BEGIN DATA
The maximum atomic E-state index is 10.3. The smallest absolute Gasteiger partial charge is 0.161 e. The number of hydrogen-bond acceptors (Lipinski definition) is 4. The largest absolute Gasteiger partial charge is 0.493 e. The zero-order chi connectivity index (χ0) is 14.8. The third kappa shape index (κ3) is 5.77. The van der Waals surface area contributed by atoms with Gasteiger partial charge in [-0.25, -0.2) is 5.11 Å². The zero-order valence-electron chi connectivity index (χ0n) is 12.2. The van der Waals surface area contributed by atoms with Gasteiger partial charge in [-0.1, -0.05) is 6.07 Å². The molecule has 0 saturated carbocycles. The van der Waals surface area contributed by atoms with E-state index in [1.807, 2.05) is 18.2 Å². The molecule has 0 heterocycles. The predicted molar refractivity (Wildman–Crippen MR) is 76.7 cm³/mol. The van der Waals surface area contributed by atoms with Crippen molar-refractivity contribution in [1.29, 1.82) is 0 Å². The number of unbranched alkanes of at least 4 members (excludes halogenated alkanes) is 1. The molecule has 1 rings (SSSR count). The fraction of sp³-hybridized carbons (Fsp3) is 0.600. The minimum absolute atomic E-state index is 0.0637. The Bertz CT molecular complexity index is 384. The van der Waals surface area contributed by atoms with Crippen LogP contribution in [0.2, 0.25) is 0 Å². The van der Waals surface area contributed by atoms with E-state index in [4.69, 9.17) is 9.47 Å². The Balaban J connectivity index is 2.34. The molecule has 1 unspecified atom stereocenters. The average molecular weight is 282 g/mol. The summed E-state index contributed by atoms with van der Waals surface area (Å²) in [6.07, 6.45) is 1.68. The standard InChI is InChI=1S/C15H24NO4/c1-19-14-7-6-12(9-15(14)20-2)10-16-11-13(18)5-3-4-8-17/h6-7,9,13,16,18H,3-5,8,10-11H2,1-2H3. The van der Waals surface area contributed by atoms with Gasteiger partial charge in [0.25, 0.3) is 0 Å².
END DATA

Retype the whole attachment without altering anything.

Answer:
The maximum atomic E-state index is 10.3. The smallest absolute Gasteiger partial charge is 0.161 e. The number of hydrogen-bond acceptors (Lipinski definition) is 4. The largest absolute Gasteiger partial charge is 0.493 e. The zero-order chi connectivity index (χ0) is 14.8. The third kappa shape index (κ3) is 5.77. The van der Waals surface area contributed by atoms with Gasteiger partial charge in [-0.25, -0.2) is 5.11 Å². The zero-order valence-electron chi connectivity index (χ0n) is 12.2. The van der Waals surface area contributed by atoms with Gasteiger partial charge in [-0.1, -0.05) is 6.07 Å². The molecule has 0 saturated carbocycles. The van der Waals surface area contributed by atoms with E-state index in [1.807, 2.05) is 18.2 Å². The molecule has 0 heterocycles. The predicted molar refractivity (Wildman–Crippen MR) is 76.7 cm³/mol. The van der Waals surface area contributed by atoms with Crippen molar-refractivity contribution in [1.29, 1.82) is 0 Å². The number of unbranched alkanes of at least 4 members (excludes halogenated alkanes) is 1. The molecule has 1 rings (SSSR count). The fraction of sp³-hybridized carbons (Fsp3) is 0.600. The minimum absolute atomic E-state index is 0.0637. The Bertz CT molecular complexity index is 384. The van der Waals surface area contributed by atoms with Crippen LogP contribution in [0.2, 0.25) is 0 Å². The van der Waals surface area contributed by atoms with E-state index in [4.69, 9.17) is 9.47 Å². The Balaban J connectivity index is 2.34. The molecule has 1 unspecified atom stereocenters. The average molecular weight is 282 g/mol. The summed E-state index contributed by atoms with van der Waals surface area (Å²) in [6.07, 6.45) is 1.68. The standard InChI is InChI=1S/C15H24NO4/c1-19-14-7-6-12(9-15(14)20-2)10-16-11-13(18)5-3-4-8-17/h6-7,9,13,16,18H,3-5,8,10-11H2,1-2H3. The van der Waals surface area contributed by atoms with Gasteiger partial charge in [0.25, 0.3) is 0 Å².